Assemblies.org.uk - School Assemblies for every season for everyone

Decorative image - Secondary

Email Twitter Facebook

-
X
-

Paley’s Watch

Evidence for the existence of God

by Helen Bryant (revised, originally published in 2009)

Suitable for Whole School (Sec)

Aims

To consider how a watch can help to suggest evidence for the existence of God.

Preparation and materials

  • You will need a leader and three readers, who will need time to rehearse prior to the assembly.

    Optional: if possible, the readers should be dressed in hiking gear and one should be carrying an OS map.

  • You will also need a watch.

Assembly

Reader 1 walks in, dressed in hiking gear and holding a map.

Reader 1: I’ve been walking for hours. It’s great, the outdoors. No one around: just me, my map and nature. Fantastic!

Reader 1 walks on a little further, and then notices something on the ground.

Reader 1: Hello, what’s this? (Picks up the watch.) Oh! Someone’s lost their watch – how annoying for them! (Looks around.) Let me see if I can find them.

Reader 2 enters, looking searchingly at the ground.

Reader 2:
I’ve lost my watch! How annoying. (Keeps looking.)

Reader 1: Hello! Are you looking for something?

Reader 2: Yes, I’ve lost my watch somewhere. I’ve been looking for it for ages. I thought I’d lost it around about here.

Reader 1: Oh, is it yours? Here it is. You must have dropped it.

Reader 2: Oh, thank you so much! It’s very important to me.

Reader 1: Yes, it must be. (Looks at the watch very carefully.) It’s really intricate and beautifully made. Anyway, Id better be off (taps map); Ive got a few miles to go yet.

Reader 2: Yes, me, too! Thanks again. (Walks off.)

Reader 1 (beginning to leave): Yes, that watch really was lovely, and the mechanism was something special. I wonder who made it . . . (Shrugs, and then walks off.)

Leader: ‘Who made it?’ That’s a good question, and one thats often asked about complex items. I wonder who made it. Was it a machine or a person? Someone in a factory? Did someone make it by hand? Let’s leave our pair of hikers to get to their destinations and tell their separate stories to anyone who will listen. Meanwhile, we can think about our main question today: how can a watch help to prove the existence of God?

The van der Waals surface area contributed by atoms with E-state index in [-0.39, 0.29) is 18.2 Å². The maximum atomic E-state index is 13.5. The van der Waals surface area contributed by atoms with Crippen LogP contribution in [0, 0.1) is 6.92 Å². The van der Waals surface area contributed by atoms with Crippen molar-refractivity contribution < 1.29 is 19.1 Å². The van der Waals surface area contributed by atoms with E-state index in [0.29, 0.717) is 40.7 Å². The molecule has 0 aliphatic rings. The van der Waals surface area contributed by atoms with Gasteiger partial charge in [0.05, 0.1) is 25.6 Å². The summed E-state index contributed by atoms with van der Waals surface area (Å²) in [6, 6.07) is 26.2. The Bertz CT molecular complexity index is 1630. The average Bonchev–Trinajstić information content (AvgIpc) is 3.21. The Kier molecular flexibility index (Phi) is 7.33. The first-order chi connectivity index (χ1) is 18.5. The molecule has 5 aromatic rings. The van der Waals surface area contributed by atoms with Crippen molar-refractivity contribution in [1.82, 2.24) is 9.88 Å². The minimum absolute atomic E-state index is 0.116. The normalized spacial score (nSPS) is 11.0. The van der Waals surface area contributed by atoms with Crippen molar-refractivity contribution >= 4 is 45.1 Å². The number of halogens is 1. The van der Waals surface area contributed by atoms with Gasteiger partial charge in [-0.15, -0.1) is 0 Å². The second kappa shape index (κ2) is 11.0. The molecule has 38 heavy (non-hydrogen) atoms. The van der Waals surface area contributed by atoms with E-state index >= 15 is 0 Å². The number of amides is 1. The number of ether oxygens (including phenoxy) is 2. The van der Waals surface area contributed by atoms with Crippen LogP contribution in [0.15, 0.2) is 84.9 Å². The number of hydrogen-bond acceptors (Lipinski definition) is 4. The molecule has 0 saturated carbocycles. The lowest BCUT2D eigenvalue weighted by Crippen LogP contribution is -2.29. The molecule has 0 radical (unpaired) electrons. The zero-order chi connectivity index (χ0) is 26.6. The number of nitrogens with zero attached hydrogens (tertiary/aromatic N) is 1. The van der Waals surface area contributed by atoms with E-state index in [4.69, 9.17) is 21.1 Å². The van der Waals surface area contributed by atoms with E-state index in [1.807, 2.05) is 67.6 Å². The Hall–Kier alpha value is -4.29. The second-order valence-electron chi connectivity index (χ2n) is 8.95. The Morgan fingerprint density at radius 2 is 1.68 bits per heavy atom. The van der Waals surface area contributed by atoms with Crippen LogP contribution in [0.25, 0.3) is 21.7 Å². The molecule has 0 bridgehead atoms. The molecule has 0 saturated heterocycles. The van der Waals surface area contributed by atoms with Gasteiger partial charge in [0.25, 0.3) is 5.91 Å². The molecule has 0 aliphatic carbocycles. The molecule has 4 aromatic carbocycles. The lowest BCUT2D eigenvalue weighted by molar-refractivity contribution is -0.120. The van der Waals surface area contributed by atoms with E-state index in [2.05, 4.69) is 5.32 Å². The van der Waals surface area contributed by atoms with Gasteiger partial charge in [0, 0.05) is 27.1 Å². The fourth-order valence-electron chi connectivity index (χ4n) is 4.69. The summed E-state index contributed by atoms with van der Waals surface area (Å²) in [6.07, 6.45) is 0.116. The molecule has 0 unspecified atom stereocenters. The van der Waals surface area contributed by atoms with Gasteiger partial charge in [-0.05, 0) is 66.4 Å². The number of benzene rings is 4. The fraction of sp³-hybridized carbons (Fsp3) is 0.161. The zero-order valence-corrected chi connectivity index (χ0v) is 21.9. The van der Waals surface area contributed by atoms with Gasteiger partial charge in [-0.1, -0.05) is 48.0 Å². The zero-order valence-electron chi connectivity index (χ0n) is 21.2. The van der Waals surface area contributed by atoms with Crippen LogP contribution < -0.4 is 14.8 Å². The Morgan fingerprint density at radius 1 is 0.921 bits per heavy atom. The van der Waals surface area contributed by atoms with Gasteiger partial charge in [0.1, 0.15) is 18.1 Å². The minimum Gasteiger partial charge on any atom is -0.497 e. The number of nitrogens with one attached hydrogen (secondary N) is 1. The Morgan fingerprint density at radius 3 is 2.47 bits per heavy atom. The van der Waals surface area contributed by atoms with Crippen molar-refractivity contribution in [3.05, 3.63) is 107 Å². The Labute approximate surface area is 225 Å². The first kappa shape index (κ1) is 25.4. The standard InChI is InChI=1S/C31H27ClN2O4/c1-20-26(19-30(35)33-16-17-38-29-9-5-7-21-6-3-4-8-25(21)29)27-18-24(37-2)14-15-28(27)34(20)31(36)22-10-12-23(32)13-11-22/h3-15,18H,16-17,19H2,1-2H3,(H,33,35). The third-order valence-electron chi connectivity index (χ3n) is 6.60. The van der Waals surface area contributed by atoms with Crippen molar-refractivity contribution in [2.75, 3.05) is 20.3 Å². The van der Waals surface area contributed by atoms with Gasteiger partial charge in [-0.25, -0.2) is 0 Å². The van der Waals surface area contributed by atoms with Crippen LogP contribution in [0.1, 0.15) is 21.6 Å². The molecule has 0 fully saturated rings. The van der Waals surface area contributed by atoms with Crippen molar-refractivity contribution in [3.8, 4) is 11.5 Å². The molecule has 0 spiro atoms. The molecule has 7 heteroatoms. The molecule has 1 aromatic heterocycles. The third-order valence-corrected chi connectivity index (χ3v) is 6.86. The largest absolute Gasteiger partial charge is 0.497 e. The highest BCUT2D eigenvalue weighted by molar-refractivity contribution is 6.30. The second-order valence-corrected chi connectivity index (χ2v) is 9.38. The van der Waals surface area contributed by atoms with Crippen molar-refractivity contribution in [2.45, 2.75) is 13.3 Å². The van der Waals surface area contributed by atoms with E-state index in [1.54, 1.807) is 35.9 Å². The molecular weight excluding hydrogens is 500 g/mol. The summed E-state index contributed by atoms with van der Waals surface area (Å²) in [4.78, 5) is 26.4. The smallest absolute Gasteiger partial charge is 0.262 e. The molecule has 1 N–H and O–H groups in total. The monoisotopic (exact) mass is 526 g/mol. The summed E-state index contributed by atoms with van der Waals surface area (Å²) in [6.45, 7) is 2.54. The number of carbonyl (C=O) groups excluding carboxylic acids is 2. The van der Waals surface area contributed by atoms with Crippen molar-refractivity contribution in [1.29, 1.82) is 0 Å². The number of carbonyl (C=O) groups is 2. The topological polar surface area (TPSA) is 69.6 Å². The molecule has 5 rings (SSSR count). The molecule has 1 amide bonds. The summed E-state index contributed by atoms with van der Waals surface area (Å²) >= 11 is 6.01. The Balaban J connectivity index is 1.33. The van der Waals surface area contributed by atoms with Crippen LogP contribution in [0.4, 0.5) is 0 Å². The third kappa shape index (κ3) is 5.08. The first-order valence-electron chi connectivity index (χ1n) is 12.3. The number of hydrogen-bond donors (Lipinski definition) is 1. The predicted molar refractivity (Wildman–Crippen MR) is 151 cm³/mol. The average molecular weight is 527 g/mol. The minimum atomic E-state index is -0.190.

In 1802, a man named William Paley decided to use the example of a watch to explain the creation of the world and how it points to the existence of a creator God. This argument is deductive: it argues from what you can see to a conclusion. Paley used this idea to try to prove the existence of God.

Reader 3: William Paley said, ‘When we come to inspect the watch, we perceive . . . that its several parts are framed and put together for a purpose, e.g. that they are so formed and adjusted as to produce motion, and that motion so regulated as to point out the hour of the day; that, if the different parts had been differently shaped from what they are, or placed after any other manner, or in any other order than that in which they are placed, either no motion at all would have been carried on in the machine, or none which would have answered the use that is now served by it . . . the inference, we think, is inevitable, that the watch must have had a maker – that there must have existed, at some time, and at some place or other, an artificer or artificers who formed it for the purpose which we find it actually to answer; who comprehended its construction, and designed its use.’

Leader: So, the argument goes that if you look at the universe and its intricacies, there is no way you would think that it could be created or made by chance. The trees are all different shades of green, and the animal kingdom is astonishingly diverse, including snakes, lions, tigers and chameleons. If you turn your thoughts to the complexity of the human body - how you breathe, how you repair yourself and how you developed from a few cells into the most complex thinking creature on Earth - Paley would say that you are like the watch, with its cogs, wheels and mechanisms. You, and the world around you, are so complex and so wonderful that you must have had a designer, and that designer we call ‘God’.

Time for reflection

Of course, we now know much more than William Paley about the creation and development of the universe. Paley published his thoughts over 60 years before Charles Darwin published his theory of evolution. However, whether we believe in a creator God who is present in every part of creation, whether we believe that it is by sheer chance and the process of evolution that we are here now, or whether our beliefs are somewhere in the middle, it cannot be denied that the world in which we live, and the life that we find, are unbelievably complex and brilliant.

So, the next time you check your watch or look at the time on your mobile, consider who made it. You might like to consider the same thought while considering the stars in the sky the next time you look at them, too.

Light a candle, and give the students time to think about what they’ve just heard.

Prayer
This world,
Your creation,
Rolled into a sphere,
Packaged in sunshine,
Gift-wrapped in love,
Given to us,
Thank you.
Amen.

Song/music

‘Fragile’ by Sting, available at: https://www.youtube.com/watch?v=lB6a-iD6ZOY (3.51 minutes long)

Publication date: April 2019   (Vol.21 No.4)    Published by SPCK, London, UK.
Print this page